Sleeping Better in Hotels
From Health magazine
Tossing and turning on work trips and vacation? Can't sleep in your hotel room? Try these simple solutions from Michael Breus, PhD, author of Beauty Sleep.
Problem: The air is stuffy, dry, and completely over-deodorized.
Simple fix: If you can, open the window—youll sleep better in fresh air, Breus advises. If the windows are sealed (or if youre in a particularly noisy or polluted city), turn on the fan on the air-conditioning unit as soon as you enter the room to get the air circulating. Then add moisture by running a hot, steamy shower and leaving the bathroom door open.
Problem: Uh oh! The mattress is too soft.
Simple fix: When you make your reservation, choose a room with a queen- or full-size bed instead of a king one. “Smaller mattresses have a tendency to be firmer,” Breus says. If you find that the bed is uncomfortable, dont hesitate to request another room. Ask for one thats recently been redone. Why? Its more likely to have a newer (read: firmer) mattress.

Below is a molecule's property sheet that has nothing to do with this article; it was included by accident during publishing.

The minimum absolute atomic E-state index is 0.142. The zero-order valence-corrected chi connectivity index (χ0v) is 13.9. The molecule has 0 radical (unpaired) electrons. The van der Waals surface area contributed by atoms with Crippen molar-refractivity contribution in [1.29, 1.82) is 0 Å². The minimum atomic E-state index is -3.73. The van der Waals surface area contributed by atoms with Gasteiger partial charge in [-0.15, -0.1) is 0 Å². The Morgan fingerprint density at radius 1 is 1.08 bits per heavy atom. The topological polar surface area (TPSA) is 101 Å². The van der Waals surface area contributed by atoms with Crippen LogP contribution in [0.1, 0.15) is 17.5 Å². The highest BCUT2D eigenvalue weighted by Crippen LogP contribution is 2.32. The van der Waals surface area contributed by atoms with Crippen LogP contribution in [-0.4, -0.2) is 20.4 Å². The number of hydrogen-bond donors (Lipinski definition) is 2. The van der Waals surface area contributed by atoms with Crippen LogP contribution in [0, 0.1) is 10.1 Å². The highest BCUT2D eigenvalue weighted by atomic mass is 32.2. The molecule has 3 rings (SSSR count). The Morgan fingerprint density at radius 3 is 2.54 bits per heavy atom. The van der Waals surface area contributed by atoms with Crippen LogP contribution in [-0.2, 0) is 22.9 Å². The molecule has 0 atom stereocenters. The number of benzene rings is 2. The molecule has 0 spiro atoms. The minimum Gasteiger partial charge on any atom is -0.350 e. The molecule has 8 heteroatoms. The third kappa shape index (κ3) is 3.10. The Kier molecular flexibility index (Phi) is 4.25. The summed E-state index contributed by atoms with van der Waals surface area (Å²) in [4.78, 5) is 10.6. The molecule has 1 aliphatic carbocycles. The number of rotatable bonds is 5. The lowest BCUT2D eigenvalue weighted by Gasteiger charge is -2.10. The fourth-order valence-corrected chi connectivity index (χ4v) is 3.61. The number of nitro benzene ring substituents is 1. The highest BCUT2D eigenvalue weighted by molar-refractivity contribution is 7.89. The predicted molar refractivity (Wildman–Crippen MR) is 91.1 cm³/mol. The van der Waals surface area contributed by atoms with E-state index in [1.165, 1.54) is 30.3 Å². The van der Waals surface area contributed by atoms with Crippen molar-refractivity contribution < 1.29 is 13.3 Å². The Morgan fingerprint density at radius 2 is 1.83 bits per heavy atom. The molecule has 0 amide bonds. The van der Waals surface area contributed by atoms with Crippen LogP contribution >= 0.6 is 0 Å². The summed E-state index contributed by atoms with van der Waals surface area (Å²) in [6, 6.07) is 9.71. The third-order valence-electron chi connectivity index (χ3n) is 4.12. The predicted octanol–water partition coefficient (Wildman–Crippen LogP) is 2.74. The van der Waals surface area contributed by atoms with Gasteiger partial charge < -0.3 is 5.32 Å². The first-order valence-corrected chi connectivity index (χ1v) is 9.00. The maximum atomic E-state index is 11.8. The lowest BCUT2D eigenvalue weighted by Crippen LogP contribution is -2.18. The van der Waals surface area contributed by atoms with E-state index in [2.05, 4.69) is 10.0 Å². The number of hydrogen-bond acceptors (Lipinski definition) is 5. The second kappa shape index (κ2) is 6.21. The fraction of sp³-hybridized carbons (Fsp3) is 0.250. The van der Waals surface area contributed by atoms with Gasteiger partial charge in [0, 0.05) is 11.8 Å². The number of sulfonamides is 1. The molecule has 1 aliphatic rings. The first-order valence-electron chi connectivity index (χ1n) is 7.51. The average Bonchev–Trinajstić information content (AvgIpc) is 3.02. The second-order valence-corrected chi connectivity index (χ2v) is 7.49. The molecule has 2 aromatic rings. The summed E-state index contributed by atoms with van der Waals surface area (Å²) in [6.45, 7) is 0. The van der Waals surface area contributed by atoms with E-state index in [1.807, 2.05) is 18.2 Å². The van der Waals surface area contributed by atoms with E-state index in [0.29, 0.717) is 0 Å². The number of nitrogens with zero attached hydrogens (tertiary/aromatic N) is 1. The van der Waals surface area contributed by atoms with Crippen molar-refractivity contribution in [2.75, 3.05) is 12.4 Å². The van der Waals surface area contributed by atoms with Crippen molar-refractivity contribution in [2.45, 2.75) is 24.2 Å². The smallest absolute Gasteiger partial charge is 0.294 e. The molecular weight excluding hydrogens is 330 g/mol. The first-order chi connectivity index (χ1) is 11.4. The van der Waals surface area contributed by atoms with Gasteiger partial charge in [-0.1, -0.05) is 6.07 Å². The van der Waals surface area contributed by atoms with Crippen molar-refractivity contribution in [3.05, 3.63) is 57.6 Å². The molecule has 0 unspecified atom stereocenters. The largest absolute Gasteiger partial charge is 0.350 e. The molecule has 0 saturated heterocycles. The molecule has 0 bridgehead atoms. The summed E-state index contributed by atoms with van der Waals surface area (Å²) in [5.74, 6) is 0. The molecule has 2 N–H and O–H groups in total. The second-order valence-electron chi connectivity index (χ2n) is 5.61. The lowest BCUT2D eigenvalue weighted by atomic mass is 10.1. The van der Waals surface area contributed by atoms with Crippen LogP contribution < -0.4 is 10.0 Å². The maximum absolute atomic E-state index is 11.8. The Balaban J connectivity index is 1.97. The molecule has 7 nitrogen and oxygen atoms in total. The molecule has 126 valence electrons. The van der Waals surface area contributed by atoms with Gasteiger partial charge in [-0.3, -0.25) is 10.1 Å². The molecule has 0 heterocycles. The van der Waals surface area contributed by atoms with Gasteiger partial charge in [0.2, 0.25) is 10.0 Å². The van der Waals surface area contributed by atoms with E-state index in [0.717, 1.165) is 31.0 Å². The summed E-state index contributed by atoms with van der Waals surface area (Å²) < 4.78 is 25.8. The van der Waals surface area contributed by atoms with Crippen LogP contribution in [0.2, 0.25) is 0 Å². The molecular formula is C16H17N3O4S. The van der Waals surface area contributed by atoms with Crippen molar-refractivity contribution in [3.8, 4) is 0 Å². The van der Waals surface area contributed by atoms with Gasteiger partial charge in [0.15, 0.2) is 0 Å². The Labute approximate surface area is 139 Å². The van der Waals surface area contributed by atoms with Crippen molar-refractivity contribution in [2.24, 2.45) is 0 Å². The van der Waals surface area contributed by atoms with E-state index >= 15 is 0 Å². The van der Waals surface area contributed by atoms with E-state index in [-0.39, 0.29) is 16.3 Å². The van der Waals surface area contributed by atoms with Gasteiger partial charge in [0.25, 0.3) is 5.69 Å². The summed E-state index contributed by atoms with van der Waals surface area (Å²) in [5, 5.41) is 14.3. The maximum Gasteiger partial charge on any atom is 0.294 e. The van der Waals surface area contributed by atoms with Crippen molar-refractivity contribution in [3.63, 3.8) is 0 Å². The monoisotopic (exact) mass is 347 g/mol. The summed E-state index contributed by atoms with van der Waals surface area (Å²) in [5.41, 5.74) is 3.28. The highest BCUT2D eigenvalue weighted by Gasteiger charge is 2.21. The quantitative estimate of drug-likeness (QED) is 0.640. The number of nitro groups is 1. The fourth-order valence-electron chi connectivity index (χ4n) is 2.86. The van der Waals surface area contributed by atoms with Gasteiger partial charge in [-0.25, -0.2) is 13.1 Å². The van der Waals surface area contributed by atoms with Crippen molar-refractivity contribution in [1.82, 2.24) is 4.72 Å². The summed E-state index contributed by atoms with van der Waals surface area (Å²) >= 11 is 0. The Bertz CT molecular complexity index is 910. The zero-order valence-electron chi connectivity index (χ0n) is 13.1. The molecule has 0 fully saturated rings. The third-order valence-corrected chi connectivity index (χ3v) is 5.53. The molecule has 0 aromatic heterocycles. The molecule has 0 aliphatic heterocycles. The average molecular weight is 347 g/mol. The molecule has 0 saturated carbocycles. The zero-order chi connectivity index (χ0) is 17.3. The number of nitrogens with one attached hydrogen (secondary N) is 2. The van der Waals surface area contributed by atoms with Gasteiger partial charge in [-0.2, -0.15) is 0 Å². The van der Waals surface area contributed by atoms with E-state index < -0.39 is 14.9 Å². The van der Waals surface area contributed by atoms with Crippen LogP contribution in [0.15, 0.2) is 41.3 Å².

Problem: The walls are incredibly thin—you can hear everything.
Simple fix: Book a corner room on a high floor, so youll be farther from street noise and less likely to have two bothersome neighbors. But if you end up near a high-volume-TV lover, bring a small white noise machine or earplugs (with a noise-level rating of 32 or less, so you can hear your alarm and the smoke alarm). Or put white noise on your iPod.